In a third aspect of the invention, an injection-molded hollow doll head is provided. The hollow doll head is made of an injection-moldable thermoplastic elastomer. The doll head has an exterior surface defined by an opposing surface of an exterior mold, and an interior surface defined by an opposing surface of an interior mold core during the injection molding process that formed the head. The interior surface of the hollow head defines a hollow interior of the head that is in communication with an opening at the bottom of the head. The hollow interior has a major hollow dimension larger than the dimension of the opening.
In one embodiment, the doll head preferably includes a pull-tab projecting from the top of the head. When the head is injection molded, a part line is created at the junction of two exterior mold halves. The part line extends along the lateral edges of the pull-tab, across the ears and down the sides of the he ad to the opening.
In another embodiment, the doll head is made without an observable part line. When the head is injection molded, a part line is created at the junction of two exterior mold halves. The part line extends in a continuous line around the top of the head above the ears. Hair-material is rooted to the top of the doll head above and below the part line with a sufficient density such that the part line is not observable to an ordinary observer holding the doll at arms length.
Preferably, the invention takes advantage of certain mold structures to make the soft hollow parts and dolls heads. A multi-piece removable and splitable solid interior core assembly may be used to mold soft hollow parts with a major hollow dimension significantly larger than the removal opening dimension, as shown in FIGS. 1-4. A one-piece solid core may be used to mold soft hollow parts or doll heads with a major hollow dimension larger than the removal opening, as shown in FIG. 5. A two-part solid core design with a mushroom-shaped ejector pin, double-ejection system may be used to locate the parting line at the top part of head within the hair rooting area, as shown in FIGS. 6-8, to make the part line not observable to the ordinary observer. A pull tab may be molded on the doll head to assist with removal of the head from the interior core, as shown in FIG. 8.
The process of this invention allows a toy manufacturer to make soft hollow toy parts and doll heads using thermoplastic elastomers with several advantages over the traditional processes. First, controllable and precise wall thicknesses can be achieved at specific locations. Second, by the use of multi-piece interior cores, there is no virtual limit on the undercut ratio of the hollow interior to the core removal opening. Third, all kinds of injection moldable thermoplastic elastomers can be used, especially, environmentally friendly and non-harmful materials.
These and other features and advantages of the invention will be apparent and fully understood from the following Detailed Description of the Preferred Embodiments of the Invention, taken in connection with the appended drawings.
FIG. 1 is a front-to-back cross-sectional view of the doll's head inside a mold.
FIG. 2 is a cross-sectional view of the doll's head of a mold of FIG. 1 taken across lines B—B.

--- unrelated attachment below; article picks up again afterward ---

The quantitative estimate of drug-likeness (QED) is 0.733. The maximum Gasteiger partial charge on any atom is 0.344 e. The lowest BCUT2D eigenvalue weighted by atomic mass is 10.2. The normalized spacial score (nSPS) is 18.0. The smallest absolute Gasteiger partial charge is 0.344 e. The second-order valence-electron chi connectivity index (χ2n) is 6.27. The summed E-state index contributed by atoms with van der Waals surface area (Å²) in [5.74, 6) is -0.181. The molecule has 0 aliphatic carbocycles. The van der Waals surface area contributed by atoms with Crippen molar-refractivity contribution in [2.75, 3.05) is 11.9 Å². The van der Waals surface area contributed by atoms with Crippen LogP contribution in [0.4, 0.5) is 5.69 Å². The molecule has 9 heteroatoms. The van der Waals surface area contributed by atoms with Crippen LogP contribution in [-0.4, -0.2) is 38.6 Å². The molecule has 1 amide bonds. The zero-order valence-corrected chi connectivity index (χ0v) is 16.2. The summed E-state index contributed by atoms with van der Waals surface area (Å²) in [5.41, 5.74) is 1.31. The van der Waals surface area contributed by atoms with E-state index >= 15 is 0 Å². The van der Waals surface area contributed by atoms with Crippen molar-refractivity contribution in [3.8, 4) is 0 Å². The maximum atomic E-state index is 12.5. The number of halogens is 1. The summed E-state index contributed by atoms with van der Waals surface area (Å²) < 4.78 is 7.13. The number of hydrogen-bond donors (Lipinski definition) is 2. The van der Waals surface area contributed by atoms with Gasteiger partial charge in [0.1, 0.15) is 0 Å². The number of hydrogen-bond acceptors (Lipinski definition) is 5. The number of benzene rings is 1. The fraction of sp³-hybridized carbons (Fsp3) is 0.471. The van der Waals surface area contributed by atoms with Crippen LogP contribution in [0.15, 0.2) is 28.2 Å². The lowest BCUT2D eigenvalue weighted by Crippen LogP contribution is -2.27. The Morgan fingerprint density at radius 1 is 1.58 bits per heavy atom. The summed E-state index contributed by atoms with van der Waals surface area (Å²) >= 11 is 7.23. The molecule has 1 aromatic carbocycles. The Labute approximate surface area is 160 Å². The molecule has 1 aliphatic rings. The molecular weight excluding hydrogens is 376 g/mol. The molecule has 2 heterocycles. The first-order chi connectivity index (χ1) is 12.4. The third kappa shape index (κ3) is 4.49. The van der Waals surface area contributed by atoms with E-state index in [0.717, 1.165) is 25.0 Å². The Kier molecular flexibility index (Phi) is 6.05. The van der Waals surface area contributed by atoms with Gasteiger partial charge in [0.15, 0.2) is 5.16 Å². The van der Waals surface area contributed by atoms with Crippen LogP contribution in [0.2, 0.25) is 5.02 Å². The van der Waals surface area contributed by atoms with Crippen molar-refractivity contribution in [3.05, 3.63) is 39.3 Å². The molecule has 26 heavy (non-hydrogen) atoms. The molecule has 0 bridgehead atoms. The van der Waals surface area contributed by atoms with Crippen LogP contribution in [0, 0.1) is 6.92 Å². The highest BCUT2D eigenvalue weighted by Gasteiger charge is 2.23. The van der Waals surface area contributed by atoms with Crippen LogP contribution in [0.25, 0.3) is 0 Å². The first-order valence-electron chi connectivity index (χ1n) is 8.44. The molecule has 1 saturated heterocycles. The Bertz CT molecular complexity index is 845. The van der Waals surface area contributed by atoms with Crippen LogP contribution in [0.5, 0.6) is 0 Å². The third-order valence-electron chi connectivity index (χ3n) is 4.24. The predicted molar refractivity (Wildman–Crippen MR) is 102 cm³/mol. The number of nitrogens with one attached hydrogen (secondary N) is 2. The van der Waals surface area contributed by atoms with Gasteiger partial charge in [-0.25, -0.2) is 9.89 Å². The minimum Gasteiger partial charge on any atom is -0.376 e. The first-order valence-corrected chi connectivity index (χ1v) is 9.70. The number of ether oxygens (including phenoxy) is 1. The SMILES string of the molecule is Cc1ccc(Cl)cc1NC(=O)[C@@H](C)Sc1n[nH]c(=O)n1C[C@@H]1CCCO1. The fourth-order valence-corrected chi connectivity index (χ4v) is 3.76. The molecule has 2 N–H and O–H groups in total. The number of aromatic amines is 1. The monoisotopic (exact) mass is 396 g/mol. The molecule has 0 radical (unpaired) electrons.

FIG. 3 is a cross-sectional view of the doll's head of FIG. 1 taken across lines C—C.
FIG. 4 is a cross-sectional view of a variation of the doll's head of FIG. 1 with an overmolded object captured in the head.
FIG. 5 is a cross-sectional view of a second embodiment of a doll's head inside a mold.
FIG. 6 is a cross-sectional view of a third embodiment of a doll's head in a mold.
FIG. 7 is a cross-sectional view of the doll's head of FIG. 5 being removed from the lower mold half.
FIG. 8 is a cross-sectional view of the doll's head of FIG. 6 being ejected off the core.
FIG. 9 is the cross-sectional view of a fourth embodiment of the doll's head.
FIG. 10 is a side elevation view of the doll's head of FIG. 9 after hair is rooted to the head.
With reference to the above-identified drawings, the detailed description of the preferred embodiments of the invention will be provided. The directional terms front, rear, left, right, top, bottom, height, width, etc., are provided from the viewpoint of the normal upright position of the doll head taken from the doll's perspective, and are used herein as an aid to identify and describe the different features of the preferred embodiments of the invention. Those directional terms are not meant, however, to limit the invention in any respect.
Also, the invention is described with respect to the preferred embodiment of a doll head. However, that term is not meant to be limited to any particular type of toy doll, and not limited to human characters. As used herein, the term “doll head” could be the head of any toy, figurine, souvenir, animatronic robot, and the like, that represents a human figure, an animal, living or extinct, or even a fictitious character of unknown origin, such as an alien from another planet.
FIGS. 1, 2, and 3 illustrate one preferred embodiment of the invention. A hollow doll head 10 is depicted in a two-part injection mold 11. The head is defined by the gap between the two parts of the mold, and formed by injection molding a melted thermoplastic elastomer into that gap. Notable features of the head includes the face 12 or front of the head, the back 13 of the head, the top 14 of the head, the eye socket 15, the nose 16, the neck 17, the neck opening 18, the ears 19, and the part line 20.
The two-part injection mold 11 includes an exterior mold portion 21 and an interior core assembly 22. The exterior mold portion is itself made of two mold halves: a front mold half 23, and a rear mold half 24. The front mold half 23 is so-called because it is cut to define the features of the front 12 of the doll head, and the back mold half 24 is so-called because it is cut to define the features of the back 13 of the doll head. The two exterior mold halves 23, 24 come together around the widest portion of the head and, due to normal injection molding processes, form the part line 20 on the doll head at that junction.